The Most Important Ways to Teach Your Kids About Healthy Boundaries

It’s natural for any child to test limits, whether it’s touching a hot stove that you repeatedly told them not to, or refusing to clean their room after multiple asks. This behavior is normal and should be expected from kids as they grow and evolve. And it’s also an important part of their development, as pushing boundaries is a way your child can become more independent and learn from their mistakes. But teaching them early on how to test their limits respectfully, without being defiant, is an important skill to build as a parent. 

“Of course, the level of understanding and communication will vary depending on the child’s age, but introducing the concept of boundaries early on lays a foundation for healthy relationships and self-respect later in life,” says Lindsay Adams, an LCSW based in Salt Lake City, Utah.

Teaching kids about boundaries is an important aspect of their social and emotional development. By understanding boundaries, children learn how to respect their own boundaries and those of others. 

What type of boundaries are there?

Boundaries can come in a variety of forms, and Carrie Jackson, a child psychologist in San Diego, California, says it’s important for parents to teach kids that boundaries work both ways. “For example, teaching kids that every person is in charge of their own boundary is an important boundary to set,” she says. 

Generally, when it comes to teaching and setting boundaries for children, it can be broken down into the following four major categories:

  • Physical boundaries. This involves teaching children about personal space and the importance of respecting other people’s bodies. “Children should be taught that they have the right to say ‘no’ to physical touch that makes them uncomfortable, and that they should respect others’ boundaries as well,” says Adams.
  • Emotional boundaries. This involves teaching children about their own emotions and the emotions of others. This includes teaching children to recognize and honor their own feelings, as well as those of others.
  • Time boundaries. This involves teaching children about the importance of managing their time and respecting others’ time. This can look like prioritizing their own activities and commitments, as well as respecting the schedules and commitments of others.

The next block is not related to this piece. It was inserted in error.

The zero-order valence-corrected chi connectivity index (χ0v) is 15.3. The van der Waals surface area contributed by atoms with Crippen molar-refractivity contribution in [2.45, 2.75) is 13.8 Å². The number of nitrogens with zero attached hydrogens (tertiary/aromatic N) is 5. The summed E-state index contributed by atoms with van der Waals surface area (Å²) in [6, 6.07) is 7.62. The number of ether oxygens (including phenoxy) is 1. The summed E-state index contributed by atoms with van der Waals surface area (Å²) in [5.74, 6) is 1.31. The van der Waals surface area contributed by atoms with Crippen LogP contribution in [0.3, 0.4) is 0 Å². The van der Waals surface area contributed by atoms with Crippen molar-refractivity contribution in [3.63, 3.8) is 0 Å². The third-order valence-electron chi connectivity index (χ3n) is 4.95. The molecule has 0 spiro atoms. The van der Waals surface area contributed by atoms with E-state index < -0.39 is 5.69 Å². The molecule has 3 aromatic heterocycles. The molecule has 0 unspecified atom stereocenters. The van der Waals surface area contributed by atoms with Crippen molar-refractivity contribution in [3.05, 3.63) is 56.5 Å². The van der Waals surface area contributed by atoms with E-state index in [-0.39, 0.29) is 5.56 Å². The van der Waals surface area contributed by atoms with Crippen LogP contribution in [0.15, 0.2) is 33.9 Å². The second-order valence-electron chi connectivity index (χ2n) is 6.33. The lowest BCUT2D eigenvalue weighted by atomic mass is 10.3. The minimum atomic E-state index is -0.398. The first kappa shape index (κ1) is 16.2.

• Material boundaries. This involves teaching children about the importance of respecting other people’s property and belongings. Adams says that children should be taught to ask for permission before using or borrowing someone else’s things, and to take care of their own belongings as well.

Why empathy matters

Setting healthy boundaries requires children and parents to be able to recognize their own emotions, what they need, and what they would like in different situations. Empathy involves understanding other people’s feelings, which is essential for respecting their boundaries. When children are taught about boundaries, they learn to recognize and honor the needs and feelings of others.

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Jackson says that parents can help build empathy in their children by asking them questions such as, ‘How does that make you feel?’ or ‘Why do you think you felt that way?’ in a variety of situations, including when someone crosses their boundaries or when they cross someone else’s boundaries.

By teaching children about boundaries and empathy, they can learn how to communicate effectively, build strong relationships and show respect for others.

Practice setting boundaries

There might be no better way to teach boundaries than to practice setting them. Children learn best by seeing what their parents do, and modeling healthy boundary-setting and then boundary-practicing is a great way for children to learn. 

“When practicing, emphasizing to children that just saying no and not giving a reason is a sufficient way to set a boundary,” says Jackson. “You can help kids explore how they feel when setting boundaries and also ask how they might feel if the roles were reversed.”

Making boundary practicing a normal part of your day to day life is a great way to make the task feel more simple and less of a chore. By showing your child that setting and following through with boundaries is healthy and routine, they’ll feel more confident setting their own boundaries. Adams recommends the following ideas:

  • Respect your child’s boundaries: Just as you expect your child to respect your boundaries, it’s important to respect your child’s boundaries as well. For example, if your child doesn’t want to be hugged or kissed in a particular instance, don’t force them to do so.
  • Set clear expectations: Let your child know what behaviors are acceptable and what behaviors are not. Be consistent in enforcing these rules and boundaries.
  • Encourage open communication: Create a safe and open environment where your child feels comfortable expressing their feelings and needs. Listen to them without judgment and validate their emotions.
  • Practice assertiveness: Teach your child how to assert themselves in a respectful way. Encourage them to use “I” statements to express their needs and feelings.
  • Be a positive role model: Model healthy boundaries in your own relationships and interactions. Show your child how to set boundaries in a calm and respectful manner.

Boundaries serve as guardrails, guiding children towards healthy development and responsible decision-making. By establishing clear expectations and limitations, boundaries provide a foundation for children to thrive emotionally and socially.

Before you go, take a look at these ways to inspire healthy attitudes about eating:

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